Some say the good luck is multiplied if you give black-eyed peas and cornbread to friends and neighbors on New Year's Day. It can't hurt.

Do all this, and good fortune is assured in 2000. Don't eat black- eyed peas, and you'll be cursed. Remember that guy from a couple of years ago, and his bad luck, his vow to eat black-eyed peas the next New Year's Day?

Well, the bad luck followed him throughout the year, and in late December he was in an automobile accident. He was injured just enough to be hospitalized when the New Year rolled around.

He missed eating the peas again. Sure enough, the bad luck continued. First thing that happened was, the long-haul trucker brought his wife back. Eat those peas.


Gary McDonald, a medical practice management consultant, is a regular columnist with The Madison County Journal.

-- Pammy (, December 30, 2001.

And another recipe from the sporting chef:

Our first recipe of 2001! I don’t know how it got started, but someone long ago decided that it is important to eat black-eyed peas first thing on New Year’s Day. It’s supposed to bring good luck. So here’s a recipe that just might tip the scales of fortune your way this year. You may wish to throw an oven-browned duck carcass or two into the pot while the black-eyed peas are cooking for extra flavor. If you want to save some time, you can use either fresh or canned black-eyed peas. Did you know that there are over 7,000 different varieties of black-eyed peas? Do you care?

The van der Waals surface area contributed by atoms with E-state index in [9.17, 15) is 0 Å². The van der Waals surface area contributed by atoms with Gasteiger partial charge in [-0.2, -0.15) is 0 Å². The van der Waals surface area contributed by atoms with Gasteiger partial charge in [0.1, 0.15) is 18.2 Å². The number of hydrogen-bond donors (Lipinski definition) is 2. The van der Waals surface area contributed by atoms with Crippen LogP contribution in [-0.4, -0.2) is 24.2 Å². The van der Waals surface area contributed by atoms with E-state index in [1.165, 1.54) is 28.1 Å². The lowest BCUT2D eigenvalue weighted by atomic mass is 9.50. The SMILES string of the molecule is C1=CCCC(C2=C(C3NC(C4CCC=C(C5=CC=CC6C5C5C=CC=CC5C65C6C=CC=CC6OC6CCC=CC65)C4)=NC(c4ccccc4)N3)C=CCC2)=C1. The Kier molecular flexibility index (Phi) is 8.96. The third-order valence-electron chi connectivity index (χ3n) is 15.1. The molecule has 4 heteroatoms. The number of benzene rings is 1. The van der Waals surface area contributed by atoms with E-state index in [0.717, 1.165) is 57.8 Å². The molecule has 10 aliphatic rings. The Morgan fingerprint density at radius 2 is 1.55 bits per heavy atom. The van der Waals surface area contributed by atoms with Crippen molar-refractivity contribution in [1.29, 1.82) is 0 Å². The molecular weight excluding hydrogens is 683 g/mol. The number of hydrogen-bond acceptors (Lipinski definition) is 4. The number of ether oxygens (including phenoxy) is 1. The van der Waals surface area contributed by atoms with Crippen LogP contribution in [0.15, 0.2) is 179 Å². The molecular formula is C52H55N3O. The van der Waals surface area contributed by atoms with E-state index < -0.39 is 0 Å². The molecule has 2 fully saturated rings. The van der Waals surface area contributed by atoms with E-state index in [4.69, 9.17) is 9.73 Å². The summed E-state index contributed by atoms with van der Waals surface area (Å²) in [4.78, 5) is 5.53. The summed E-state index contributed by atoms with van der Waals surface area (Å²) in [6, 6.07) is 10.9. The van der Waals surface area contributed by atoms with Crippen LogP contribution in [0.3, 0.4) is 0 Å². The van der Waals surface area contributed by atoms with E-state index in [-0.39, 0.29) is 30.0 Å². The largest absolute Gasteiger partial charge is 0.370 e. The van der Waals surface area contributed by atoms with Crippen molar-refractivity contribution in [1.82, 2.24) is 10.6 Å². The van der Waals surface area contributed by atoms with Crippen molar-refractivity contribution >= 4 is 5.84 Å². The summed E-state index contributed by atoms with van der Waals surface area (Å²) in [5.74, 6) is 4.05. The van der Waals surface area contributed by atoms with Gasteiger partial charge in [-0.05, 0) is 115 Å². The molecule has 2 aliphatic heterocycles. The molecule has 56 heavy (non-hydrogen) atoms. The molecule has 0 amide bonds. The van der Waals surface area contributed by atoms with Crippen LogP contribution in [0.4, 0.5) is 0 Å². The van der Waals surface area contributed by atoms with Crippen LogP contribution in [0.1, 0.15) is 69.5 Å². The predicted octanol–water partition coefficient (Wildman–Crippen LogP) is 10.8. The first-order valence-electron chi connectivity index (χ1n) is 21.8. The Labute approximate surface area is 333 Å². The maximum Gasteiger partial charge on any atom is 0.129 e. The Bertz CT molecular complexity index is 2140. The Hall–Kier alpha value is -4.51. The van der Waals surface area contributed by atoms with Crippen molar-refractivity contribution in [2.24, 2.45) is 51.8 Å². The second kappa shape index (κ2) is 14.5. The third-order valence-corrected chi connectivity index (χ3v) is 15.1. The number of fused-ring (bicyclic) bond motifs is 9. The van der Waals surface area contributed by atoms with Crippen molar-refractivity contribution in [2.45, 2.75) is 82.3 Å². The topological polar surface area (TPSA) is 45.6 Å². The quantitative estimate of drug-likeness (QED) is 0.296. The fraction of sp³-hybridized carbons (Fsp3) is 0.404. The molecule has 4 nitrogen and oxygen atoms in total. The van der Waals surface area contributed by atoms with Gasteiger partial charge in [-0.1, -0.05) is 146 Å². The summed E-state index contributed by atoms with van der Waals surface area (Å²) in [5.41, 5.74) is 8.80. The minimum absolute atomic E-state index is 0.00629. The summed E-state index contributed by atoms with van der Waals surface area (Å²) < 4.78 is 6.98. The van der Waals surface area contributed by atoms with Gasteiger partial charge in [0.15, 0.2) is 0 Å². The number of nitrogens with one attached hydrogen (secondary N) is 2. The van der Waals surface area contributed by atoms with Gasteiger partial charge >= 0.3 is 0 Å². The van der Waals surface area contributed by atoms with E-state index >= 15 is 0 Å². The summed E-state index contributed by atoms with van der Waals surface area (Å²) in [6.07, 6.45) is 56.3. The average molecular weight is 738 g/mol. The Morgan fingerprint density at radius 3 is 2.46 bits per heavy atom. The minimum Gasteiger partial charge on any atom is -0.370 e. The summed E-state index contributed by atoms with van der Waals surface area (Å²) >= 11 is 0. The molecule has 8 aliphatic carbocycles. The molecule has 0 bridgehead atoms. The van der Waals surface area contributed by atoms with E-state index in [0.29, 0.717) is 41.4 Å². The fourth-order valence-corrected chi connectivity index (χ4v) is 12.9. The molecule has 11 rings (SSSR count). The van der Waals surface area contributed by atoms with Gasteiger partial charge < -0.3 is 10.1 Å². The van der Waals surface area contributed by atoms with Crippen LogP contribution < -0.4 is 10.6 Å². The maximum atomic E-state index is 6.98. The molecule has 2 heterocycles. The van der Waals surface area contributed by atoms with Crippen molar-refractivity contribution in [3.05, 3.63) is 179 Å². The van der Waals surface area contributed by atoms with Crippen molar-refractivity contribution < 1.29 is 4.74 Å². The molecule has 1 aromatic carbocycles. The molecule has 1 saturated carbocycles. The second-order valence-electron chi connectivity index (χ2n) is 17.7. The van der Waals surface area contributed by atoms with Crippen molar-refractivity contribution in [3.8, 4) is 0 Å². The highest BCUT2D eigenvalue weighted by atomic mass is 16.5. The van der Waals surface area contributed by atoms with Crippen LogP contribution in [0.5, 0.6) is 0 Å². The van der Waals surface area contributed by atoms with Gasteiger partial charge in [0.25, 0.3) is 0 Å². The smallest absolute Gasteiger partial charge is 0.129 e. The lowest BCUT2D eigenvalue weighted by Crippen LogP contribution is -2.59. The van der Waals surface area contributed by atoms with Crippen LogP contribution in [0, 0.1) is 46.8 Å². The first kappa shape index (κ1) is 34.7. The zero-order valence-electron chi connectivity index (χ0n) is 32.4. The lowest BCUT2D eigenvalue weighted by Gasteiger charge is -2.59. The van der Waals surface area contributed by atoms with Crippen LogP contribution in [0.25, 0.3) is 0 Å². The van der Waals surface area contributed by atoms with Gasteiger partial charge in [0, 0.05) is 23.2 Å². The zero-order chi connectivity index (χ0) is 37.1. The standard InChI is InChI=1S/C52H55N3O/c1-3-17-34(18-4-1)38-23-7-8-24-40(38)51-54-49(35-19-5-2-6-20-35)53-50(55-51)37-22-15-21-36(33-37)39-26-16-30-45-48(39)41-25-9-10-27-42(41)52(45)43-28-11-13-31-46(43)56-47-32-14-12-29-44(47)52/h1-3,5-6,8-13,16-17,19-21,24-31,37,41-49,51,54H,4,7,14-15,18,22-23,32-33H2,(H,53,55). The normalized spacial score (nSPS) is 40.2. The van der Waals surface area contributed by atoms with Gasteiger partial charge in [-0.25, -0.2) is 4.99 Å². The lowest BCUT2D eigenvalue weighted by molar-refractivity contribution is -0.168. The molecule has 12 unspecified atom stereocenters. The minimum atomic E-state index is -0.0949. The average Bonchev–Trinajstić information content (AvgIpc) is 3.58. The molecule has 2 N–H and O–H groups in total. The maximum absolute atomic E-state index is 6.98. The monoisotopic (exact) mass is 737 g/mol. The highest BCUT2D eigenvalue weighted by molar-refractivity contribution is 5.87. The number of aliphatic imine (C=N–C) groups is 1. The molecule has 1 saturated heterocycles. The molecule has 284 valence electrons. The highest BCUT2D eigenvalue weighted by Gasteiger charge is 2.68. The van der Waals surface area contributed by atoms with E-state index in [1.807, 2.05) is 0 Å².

6 – 8 servings

1 pound dried black-eyed peas

2 quarts water

1 - 2 smoked ham hocks

2 teaspoons salt

2 tablespoon butter

1 large onion, diced

2 celery stalks, diced

2 medium carrots, diced

1 jalapeño pepper, seeded and minced

2 cups duck breast; boneless, skinless and diced into 1/2 inch cubes dash Worcestershire sauce

2 cups tomato, diced (canned or fresh)

*** salt and pepper to taste

*** Tabasco to taste

Combine peas and water in a large stockpot. Bring to a boil and then turn off the heat and let stand for 1 hour. Bring to a boil again, then reduce heat to simmer. Add ham hocks and salt and cook until peas are tender. Remove hocks, pick meat off and return meat to peas. While peas are simmering, heat the butter in a skillet over medium-high heat and sauté onion, celery, carrots and jalapeño pepper until soft. Add duck and brown evenly. Season with Worcestershire sauce. Add to peas with tomato and heat to warm. Season with salt, pepper and Tabasco. Good luck!

-- Pammy (, December 30, 2001.